Last year a bill Idaho passed a bill that has become the model for similar legislation throughout the country.

I was surprised that Governor Little signed the legislation into law that would protect biological girls from competing in sports against athletes born male or vice versa. I mistakenly believed that the threats from the usual suspects, the NCAA and the ACLU, would prevent the bill from becoming law. Representative Barbara Ehardt's bill is now a model for over 30 states, reports the Idaho Statesman.

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Idaho's law was used to shame Conservative South Dakota Governor Kristy Noem in an article by the Washington Examiner. She defended herself in a contentious interview with Fox News Personality Tucker Carlson. You can see that debate below.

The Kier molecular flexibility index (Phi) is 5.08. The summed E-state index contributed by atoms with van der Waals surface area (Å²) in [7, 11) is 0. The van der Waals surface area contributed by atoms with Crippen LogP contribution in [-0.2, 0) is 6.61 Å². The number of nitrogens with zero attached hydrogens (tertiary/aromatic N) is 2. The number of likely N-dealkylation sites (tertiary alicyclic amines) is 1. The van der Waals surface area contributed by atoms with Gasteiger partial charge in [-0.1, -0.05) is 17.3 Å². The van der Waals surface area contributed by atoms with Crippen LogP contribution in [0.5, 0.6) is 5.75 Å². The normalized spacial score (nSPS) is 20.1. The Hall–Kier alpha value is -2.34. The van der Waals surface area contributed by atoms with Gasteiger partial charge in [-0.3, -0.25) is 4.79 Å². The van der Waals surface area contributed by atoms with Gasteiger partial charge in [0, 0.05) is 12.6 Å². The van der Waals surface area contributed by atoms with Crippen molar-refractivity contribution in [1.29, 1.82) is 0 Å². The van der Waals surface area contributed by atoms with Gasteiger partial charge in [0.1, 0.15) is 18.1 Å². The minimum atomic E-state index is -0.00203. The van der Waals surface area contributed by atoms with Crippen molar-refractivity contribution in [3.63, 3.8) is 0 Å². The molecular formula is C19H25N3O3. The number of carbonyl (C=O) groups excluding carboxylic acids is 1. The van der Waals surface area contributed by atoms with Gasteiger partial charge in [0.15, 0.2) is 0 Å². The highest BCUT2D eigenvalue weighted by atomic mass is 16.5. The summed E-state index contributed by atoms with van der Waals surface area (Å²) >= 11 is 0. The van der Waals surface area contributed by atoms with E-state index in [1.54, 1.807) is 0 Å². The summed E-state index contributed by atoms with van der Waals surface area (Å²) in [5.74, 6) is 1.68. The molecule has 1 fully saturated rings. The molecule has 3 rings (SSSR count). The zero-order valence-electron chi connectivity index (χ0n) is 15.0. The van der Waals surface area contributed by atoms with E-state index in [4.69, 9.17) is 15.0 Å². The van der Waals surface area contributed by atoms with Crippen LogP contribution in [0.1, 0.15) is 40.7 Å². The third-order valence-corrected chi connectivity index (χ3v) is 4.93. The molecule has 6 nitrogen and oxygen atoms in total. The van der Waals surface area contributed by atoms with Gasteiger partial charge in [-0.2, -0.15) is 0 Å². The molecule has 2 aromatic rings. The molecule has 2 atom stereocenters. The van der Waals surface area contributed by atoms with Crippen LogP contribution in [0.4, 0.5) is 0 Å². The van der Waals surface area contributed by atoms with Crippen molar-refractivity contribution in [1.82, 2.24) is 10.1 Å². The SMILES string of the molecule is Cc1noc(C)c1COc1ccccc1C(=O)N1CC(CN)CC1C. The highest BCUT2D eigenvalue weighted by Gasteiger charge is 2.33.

The South Dakota Governor feared that the NCAA would penalize her state to protect female athletes' rights to compete on a level playing field. The courts have begun to decide the issue, which is how the system works in America. What exactly is in Idaho Law?  

Representative Ehardt explained her law in an editorial in the Washington ExaminerThe bill put before her would have prevented males from participating in female sports from kindergarten through college. The governor now wants to limit that to K-12. The bill also would have empowered female athletes to take legal action if schools or universities establish unfair policies. Noem wants to remove that provision. Both of these edits would substantially weaken the bill, leaving collegiate athletes without legal protection and K-12 students without legal recourse.

Gem State Lawmakers should be commended for their historic stand. We'll continue to update this story as it develops. 

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